Valproic acid affected the survival and invasiveness of human glioma cells through diverse mechanisms.
ABSTRACT The effects of valproic acid (VPA) on the viability, apoptosis, and invasiveness of two glioma cells (A172 and T98G) and the underlying mechanisms were studied. VPA induced cytotoxicity and apoptosis, and suppressed the invasiveness of both cells. VPA increased the activity of matrix metalloproteinase-2 (MMP-2) and MMP-9 in A172 cells, but decreased it in T98G cells. siRNA blockade of reversion-inducing cysteine-rich protein with Kazal motifs (RECK) expression partially reversed VPA-mediated effects in T98G cells, but had no effect on A172 cells. VPA increased the expression of phospho-JNK1 and phospho-ERK1/2 in A172 cells, but decreased it in T98G cells. Inhibition of JNK1 and/or ERK1/2 partially reversed the VPA effects in A172 cells. In conclusion, the effects of VPA (loss of viability, increased apoptosis, and decreased invasiveness) are, at least partly, mediated through the RECK-MMPs pathway in T98G cells and the mitogen-activated protein kinase pathways in A172 cells. The action of VPA seems to be cell type-specific in glioma cells.
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ABSTRACT: Valproic acid (VPA) is a well-tolerated drug that is used to treat seizure disorders and that has recently been shown to inhibit histone deacetylase. The present study investigated the effects of VPA on the radiosensitization of the rat C6 glioma cell line in vitro. To select an appropriate treatment concentration and time, MTT and flow cytometry assays were performed to measure the inhibitory effects of VPA at various concentrations and incubation time-points. The radiosensitizing effect of VPA was determined using clonogenic experiments. VPA- and radiation-induced C6 apoptosis was analyzed using quantitative polymerase chain reaction and western blot analysis. Cell proliferation was significantly inhibited by VPA in a time- and dose-dependent manner (P<0.05). VPA enhanced radiation-induced C6 cell death and there was clear inhibition of clonogenic formation [sensitizer enhancement ratio (SER), 1.30]. This effect was closely associated with the concentration of VPA. VPA treatment decreased the mRNA and protein levels of Bcl-2, whereas increased changes were detected with Bax. At a concentration of 0.5 mmol/l, VPA had a low toxicity and enhanced the radiosensitization of the C6 cells. VPA may radiosensitize glioma cells by inhibiting cellular proliferation and inducing apoptosis by regulating apoptosis-related molecular changes.Oncology letters 01/2014; 7(1):203-208. · 0.24 Impact Factor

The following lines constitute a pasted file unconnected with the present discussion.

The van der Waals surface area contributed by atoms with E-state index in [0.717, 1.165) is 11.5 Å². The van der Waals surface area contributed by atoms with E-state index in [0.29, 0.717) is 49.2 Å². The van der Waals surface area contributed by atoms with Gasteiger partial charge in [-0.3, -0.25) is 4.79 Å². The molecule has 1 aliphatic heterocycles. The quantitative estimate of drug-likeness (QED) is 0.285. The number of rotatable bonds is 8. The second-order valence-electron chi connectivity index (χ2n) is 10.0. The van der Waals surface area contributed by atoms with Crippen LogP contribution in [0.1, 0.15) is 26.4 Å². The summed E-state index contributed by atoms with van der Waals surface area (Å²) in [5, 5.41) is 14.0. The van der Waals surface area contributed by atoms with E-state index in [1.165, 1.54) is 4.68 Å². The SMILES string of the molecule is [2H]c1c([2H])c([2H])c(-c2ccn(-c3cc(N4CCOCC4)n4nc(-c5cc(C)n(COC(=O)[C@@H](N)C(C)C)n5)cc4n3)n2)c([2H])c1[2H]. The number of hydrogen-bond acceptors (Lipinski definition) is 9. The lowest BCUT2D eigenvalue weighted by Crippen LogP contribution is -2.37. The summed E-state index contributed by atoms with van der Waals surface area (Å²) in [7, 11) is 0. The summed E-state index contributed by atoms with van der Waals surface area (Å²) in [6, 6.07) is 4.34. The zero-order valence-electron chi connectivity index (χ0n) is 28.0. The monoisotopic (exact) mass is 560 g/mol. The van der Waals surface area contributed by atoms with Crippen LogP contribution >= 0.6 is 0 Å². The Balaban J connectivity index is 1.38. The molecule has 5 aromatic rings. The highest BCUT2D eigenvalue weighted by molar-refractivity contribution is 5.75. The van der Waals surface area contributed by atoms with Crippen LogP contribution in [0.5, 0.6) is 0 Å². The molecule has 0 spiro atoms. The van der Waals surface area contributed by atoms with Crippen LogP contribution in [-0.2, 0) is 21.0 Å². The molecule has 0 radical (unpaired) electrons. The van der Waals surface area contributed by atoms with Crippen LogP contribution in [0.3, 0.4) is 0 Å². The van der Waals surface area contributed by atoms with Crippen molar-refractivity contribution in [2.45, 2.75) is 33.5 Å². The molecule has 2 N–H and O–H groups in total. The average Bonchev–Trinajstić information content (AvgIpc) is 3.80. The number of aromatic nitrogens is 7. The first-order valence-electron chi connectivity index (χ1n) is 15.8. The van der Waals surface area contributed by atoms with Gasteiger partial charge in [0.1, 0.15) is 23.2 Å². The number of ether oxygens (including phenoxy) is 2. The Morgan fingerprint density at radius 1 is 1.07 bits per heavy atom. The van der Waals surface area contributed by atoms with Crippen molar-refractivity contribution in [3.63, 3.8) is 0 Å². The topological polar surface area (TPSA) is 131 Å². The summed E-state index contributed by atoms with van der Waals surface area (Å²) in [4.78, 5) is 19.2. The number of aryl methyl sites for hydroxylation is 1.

- Journal of Neuro-Oncology 04/2013; · 3.12 Impact Factor
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ABSTRACT: Diffuse intrinsic pontine glioma is a pediatric oncologic disease with dismal prognosis and no effective treatment. Since 2007, our patients have been using valproic acid as prophylactic anticonvulsant. We have undertaken a retrospective study in order to evaluate the influence of valproate in the outcomes of children with this disease in our center. Patients were treated with weekly carboplatin and vincristine and received conformal radiotherapy, either concurrent or sequential. Event-free survival and overall survival of patients not treated with valproic acid were 6.5 and 7.8 months. Accelerated failure time model (a parametric multivariate regression test for time-to-failure data) showed a statistically significant superiority of the median event-free survival of treated patients (6.5 vs. 9.5 months in treated patients; HR 0.54-95 % CI 0.33-0.87; p < 0.05) and also of overall survival (7.8 vs. 13.4 months in treated patients; HR 0.60-95 % CI 0.37-0.98; p = 0.05).Journal of Neuro-Oncology 11/2013; · 3.12 Impact Factor